'OMT members should not sit in talk shows'

‘I should record this,’ Jan Kluytmans thinks soon after the outbreak of the corona virus in the Netherlands. “This is going to be a special piece of history.”

As a medical microbiologist of the Amphia Hospital in Breda and the Elisabeth-Tweesteden in Tilburg, he will be directly confronted with the outbreak of the enigmatic new virus at the beginning of 2020, and he has been asked to join the Outbreak Management Team (OMT). “It was so hectic, and I’m not much of a diary writer,” says Kluytmans in his new office at the UMC Utrecht, where he has been head of the medical microbiology department since October.

Journalist and director Roy Ferwerda, who also joined, was in regular contact with Kluytmans at that time – they knew each other from a previous project, he says. Ferwerda also realizes how exceptional this time is. In April he proposes to follow Kluytmans. They take more than thirty walks together through the Brabant forests. He wrote a cinematic, personal book in which Kluytmans looks back on the first year and a half of the pandemic.

That book, Virus. Jan Kluytmans – scientist in times of crisis, is the account of a time when he lost his candor. From an exhausting year of overcrowded hospitals, screaming shortages, busy night shifts, sleepless nights, endless meetings. From openly critical colleagues, political scheming, allegations and threats. Physician microbiologists normally work in the dark: they do not cure people, but prevent them from becoming ill and advise on treatments. But in the pandemic, the whole country suddenly looked at them.

He decides to test his staff outside the rules. “The WHO line was that you had to have complaints and have been in China or Italy. There were signs that the virus was further along.” He is the first to note that the virus is much more widely spread than RIVM thinks. Fumbling with a British calculation model found on Twitter, he sees on 15 March that the hospitals will no longer be able to handle the numbers of patients within a few days. “That has accelerated everything.”

You raised the alarm, but it slowly dawned on the OMT.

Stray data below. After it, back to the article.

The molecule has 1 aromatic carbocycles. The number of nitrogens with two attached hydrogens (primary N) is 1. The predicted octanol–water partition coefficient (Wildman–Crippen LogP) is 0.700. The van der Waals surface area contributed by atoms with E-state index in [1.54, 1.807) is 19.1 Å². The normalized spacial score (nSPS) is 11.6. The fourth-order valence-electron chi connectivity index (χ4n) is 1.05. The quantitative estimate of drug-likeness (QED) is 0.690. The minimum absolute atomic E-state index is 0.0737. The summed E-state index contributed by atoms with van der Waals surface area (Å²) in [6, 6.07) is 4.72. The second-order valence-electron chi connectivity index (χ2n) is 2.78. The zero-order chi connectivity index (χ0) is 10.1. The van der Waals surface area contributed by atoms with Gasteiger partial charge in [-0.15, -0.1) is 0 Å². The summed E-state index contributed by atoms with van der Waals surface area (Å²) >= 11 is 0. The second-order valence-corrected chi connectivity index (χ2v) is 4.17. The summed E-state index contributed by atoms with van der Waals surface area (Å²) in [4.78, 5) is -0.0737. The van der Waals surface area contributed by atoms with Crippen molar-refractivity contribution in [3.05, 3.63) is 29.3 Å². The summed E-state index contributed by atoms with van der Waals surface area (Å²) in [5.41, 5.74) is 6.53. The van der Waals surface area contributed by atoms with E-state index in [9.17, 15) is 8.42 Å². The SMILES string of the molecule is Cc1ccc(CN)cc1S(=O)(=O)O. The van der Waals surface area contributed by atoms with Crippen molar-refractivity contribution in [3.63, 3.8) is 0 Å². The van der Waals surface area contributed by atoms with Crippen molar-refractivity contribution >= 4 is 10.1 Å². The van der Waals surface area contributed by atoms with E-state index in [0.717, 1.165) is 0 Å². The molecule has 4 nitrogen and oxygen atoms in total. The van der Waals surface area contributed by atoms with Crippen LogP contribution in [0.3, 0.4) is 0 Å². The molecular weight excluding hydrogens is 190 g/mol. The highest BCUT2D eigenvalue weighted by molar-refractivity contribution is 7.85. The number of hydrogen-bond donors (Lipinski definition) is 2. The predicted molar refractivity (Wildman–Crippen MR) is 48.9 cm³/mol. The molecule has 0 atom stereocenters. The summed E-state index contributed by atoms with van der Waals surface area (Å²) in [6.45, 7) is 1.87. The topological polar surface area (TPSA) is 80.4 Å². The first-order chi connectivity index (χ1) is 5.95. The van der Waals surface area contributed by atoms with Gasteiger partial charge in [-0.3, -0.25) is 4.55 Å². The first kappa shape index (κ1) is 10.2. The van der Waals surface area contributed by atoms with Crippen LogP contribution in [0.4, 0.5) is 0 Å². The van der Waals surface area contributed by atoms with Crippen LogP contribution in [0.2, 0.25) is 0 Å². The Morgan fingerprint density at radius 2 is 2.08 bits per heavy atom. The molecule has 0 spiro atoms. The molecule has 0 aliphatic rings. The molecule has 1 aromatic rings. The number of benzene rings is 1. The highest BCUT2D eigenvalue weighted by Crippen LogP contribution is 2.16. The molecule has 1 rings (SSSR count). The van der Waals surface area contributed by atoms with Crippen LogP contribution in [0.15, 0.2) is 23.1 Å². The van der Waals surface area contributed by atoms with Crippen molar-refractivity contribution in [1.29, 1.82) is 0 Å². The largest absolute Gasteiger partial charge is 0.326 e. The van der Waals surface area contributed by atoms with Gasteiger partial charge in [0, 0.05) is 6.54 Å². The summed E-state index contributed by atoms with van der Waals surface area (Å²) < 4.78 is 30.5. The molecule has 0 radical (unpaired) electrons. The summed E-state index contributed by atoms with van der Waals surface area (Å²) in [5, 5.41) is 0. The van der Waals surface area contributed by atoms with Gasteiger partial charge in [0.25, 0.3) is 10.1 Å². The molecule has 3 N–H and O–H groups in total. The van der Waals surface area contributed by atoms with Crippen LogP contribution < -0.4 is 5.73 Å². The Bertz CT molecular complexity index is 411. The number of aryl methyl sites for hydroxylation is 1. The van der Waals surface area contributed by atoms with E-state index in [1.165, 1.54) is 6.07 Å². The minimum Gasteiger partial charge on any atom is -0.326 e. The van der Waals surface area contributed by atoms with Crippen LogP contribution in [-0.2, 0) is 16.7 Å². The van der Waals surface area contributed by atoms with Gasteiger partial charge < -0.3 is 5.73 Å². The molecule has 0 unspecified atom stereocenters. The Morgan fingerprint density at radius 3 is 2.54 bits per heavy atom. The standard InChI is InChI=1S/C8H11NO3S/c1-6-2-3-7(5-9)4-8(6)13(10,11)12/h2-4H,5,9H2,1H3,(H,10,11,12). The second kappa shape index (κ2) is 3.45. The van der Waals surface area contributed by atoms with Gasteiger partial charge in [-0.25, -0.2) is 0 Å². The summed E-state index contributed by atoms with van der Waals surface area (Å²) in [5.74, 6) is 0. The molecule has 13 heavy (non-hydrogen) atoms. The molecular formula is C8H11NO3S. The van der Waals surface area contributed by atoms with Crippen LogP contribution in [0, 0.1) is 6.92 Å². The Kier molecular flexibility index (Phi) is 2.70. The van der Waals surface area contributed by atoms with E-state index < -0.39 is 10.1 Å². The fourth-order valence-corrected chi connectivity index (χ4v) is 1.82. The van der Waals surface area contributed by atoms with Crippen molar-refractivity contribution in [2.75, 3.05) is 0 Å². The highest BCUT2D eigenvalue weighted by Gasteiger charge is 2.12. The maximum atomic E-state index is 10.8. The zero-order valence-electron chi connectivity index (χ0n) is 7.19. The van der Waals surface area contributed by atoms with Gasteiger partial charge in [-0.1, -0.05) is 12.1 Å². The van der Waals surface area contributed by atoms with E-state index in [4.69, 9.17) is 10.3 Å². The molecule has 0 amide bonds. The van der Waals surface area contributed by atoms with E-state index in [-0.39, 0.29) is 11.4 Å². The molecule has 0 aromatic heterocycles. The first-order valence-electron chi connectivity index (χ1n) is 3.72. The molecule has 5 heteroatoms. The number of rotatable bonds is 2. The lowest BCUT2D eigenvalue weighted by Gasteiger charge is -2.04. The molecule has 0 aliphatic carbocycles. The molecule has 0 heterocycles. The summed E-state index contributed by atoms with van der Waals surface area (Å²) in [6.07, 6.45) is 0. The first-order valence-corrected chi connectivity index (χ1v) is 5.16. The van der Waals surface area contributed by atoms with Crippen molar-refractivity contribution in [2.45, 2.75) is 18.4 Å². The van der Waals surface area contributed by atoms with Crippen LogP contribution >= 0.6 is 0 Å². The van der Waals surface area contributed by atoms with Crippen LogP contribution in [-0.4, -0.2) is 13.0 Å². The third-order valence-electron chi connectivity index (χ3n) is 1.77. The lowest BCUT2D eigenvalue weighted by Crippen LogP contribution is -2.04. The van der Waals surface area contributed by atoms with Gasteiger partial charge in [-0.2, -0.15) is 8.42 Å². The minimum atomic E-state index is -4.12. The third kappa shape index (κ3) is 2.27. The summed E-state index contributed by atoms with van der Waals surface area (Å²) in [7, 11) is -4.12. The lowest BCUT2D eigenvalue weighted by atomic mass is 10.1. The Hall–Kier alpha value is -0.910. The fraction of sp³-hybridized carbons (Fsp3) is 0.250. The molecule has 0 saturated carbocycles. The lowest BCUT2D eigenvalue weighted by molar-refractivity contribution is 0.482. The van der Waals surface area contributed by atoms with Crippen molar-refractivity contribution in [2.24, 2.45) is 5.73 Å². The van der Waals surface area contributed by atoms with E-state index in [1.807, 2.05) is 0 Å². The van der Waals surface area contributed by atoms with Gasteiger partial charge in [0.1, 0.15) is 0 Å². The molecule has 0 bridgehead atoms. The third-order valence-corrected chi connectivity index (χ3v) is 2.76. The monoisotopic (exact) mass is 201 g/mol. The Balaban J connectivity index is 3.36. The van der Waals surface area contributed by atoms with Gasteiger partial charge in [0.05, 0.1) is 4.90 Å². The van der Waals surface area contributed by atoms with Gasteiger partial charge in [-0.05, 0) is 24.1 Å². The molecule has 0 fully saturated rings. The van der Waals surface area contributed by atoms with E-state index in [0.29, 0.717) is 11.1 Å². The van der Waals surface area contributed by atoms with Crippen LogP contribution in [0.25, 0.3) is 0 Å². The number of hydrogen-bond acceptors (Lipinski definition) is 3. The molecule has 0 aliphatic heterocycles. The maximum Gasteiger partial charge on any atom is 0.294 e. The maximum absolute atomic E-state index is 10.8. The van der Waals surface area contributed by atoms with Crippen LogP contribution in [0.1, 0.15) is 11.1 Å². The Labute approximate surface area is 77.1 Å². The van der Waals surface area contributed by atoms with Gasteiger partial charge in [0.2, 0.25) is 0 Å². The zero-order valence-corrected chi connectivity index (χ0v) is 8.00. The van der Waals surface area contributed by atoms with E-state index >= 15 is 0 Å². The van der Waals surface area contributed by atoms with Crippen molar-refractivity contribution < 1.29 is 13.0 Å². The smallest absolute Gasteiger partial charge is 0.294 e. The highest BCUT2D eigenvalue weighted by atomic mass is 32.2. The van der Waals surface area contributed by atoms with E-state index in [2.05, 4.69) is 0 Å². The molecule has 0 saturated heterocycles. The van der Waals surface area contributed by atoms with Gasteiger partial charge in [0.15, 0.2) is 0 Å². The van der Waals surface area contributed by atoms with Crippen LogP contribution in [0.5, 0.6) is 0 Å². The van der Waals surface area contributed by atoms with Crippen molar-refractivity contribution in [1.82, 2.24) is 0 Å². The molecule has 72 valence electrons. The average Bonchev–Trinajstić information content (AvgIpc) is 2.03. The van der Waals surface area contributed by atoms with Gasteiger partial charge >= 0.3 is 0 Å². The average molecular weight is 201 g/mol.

Kluytmans: „The OMT meeting on 17 March, for the first time remotely, was hectic. There was a lot going on. Wide distribution was not discussed. Should I have said it more emphatically? I thought: this is dynamite. But it was not yet confirmed.

“The message got through to the Ministry of Health, Welfare and Sport through hospital director Bart Berden. Just in time, the country was locked down six days later and hospitals that still had room were no longer allowed to refuse patients from other hospitals. An ICU patient is expensive and complicated, and some hospitals have held back. They are private institutions. We then went along the edge of the abyss. If it had happened a week later, we would never have made it.”

You were also ahead of the pack when validating the home test. Self-testing was not allowed by law.

“Corona was a disease that you had to report by law to keep an eye on the pandemic, the diagnosis had to be made under the responsibility of a doctor. I knew: if I show it works, it can’t be used by that rule. I just started. That’s what to do in a pandemic. Minister Hugo de Jonge had to make an emergency law to be able to offer this for home use.”

Would you like to account for that period with this book?

“We certainly didn’t start that way. In April they were still applauding the care workers. It was not until the autumn of 2020 that a checkout culture increasingly emerged. I think this book is a great way to put things into context. When you look back, you have to look at things very carefully in the circumstances of the moment.”

Does the Dutch Safety Board do so in the first report on the approach to the corona crisis, dated mid-February?

“Most things are carefully written down. At the point about the nursing homes [waar duizenden ouderen onbeschermd waren en stierven – red.] is the problem deeper, it is not just a matter of a mask shortage. If you have not anchored infection prevention in your organization for years and such a contagious virus comes along, then you have no chance in advance.

“The OVV report on the second phase will be more robust. In the first wave we didn’t know what was coming at us, understandable mistakes were made there. The second wave was simply too late to intervene. We knew what was coming our way. All summer the R value, which shows how quickly the virus spreads, was above 1. Then the number of infections rises quickly. Some OMT members warned: the second wave is going to start sooner than you think. That signal was not picked up in the OMT meeting.”

Another important topic that was not discussed in the OMT meeting. Why not?

“It was following daily rates. We received so many requests for advice, they dominated the entire agenda. Then you have delays everywhere, you can’t have that with such an exponentially spreading virus. When things go wrong, you have to be very decisive. Everything that comes with it is disruptive. There are often as many as forty people in those OMT meetings. There is not always room to properly discuss a point raised by one or two members.

“We then had OMT consultations after the Catshuis consultation about the measures on Sunday. The relationship between advice and policy was not right. That has been adjusted, but has caused a lot of frustration in the run-up to the second wave. It was not until October 14 that there was a partial lockdown. During that time, I considered leaving the OMT a number of times.”